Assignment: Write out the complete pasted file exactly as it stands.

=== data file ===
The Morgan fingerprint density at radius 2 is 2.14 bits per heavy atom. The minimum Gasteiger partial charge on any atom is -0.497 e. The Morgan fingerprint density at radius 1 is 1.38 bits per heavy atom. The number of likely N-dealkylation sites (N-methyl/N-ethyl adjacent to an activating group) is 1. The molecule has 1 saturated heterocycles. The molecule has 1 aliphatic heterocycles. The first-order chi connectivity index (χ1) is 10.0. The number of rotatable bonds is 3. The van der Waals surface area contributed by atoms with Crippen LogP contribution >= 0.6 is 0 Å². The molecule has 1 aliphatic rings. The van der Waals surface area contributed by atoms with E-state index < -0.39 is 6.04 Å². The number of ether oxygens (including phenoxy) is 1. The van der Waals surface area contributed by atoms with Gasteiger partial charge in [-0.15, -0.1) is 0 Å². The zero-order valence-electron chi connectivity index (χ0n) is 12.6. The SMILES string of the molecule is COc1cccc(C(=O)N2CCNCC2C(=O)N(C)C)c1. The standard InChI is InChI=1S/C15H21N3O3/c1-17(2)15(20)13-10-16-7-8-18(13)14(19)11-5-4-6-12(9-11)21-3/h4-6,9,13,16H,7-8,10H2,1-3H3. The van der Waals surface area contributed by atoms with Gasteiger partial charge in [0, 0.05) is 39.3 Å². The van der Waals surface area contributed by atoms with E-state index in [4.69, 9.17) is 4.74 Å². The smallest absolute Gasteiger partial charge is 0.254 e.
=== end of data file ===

The Morgan fingerprint density at radius 2 is 2.14 bits per heavy atom. The minimum Gasteiger partial charge on any atom is -0.497 e. The Morgan fingerprint density at radius 1 is 1.38 bits per heavy atom. The number of likely N-dealkylation sites (N-methyl/N-ethyl adjacent to an activating group) is 1. The molecule has 1 saturated heterocycles. The molecule has 1 aliphatic heterocycles. The first-order chi connectivity index (χ1) is 10.0. The number of rotatable bonds is 3. The van der Waals surface area contributed by atoms with Crippen LogP contribution >= 0.6 is 0 Å². The molecule has 1 aliphatic rings. The van der Waals surface area contributed by atoms with E-state index < -0.39 is 6.04 Å². The number of ether oxygens (including phenoxy) is 1. The van der Waals surface area contributed by atoms with Gasteiger partial charge in [-0.15, -0.1) is 0 Å². The zero-order valence-electron chi connectivity index (χ0n) is 12.6. The SMILES string of the molecule is COc1cccc(C(=O)N2CCNCC2C(=O)N(C)C)c1. The standard InChI is InChI=1S/C15H21N3O3/c1-17(2)15(20)13-10-16-7-8-18(13)14(19)11-5-4-6-12(9-11)21-3/h4-6,9,13,16H,7-8,10H2,1-3H3. The van der Waals surface area contributed by atoms with Gasteiger partial charge in [0, 0.05) is 39.3 Å². The van der Waals surface area contributed by atoms with E-state index in [4.69, 9.17) is 4.74 Å². The smallest absolute Gasteiger partial charge is 0.254 e.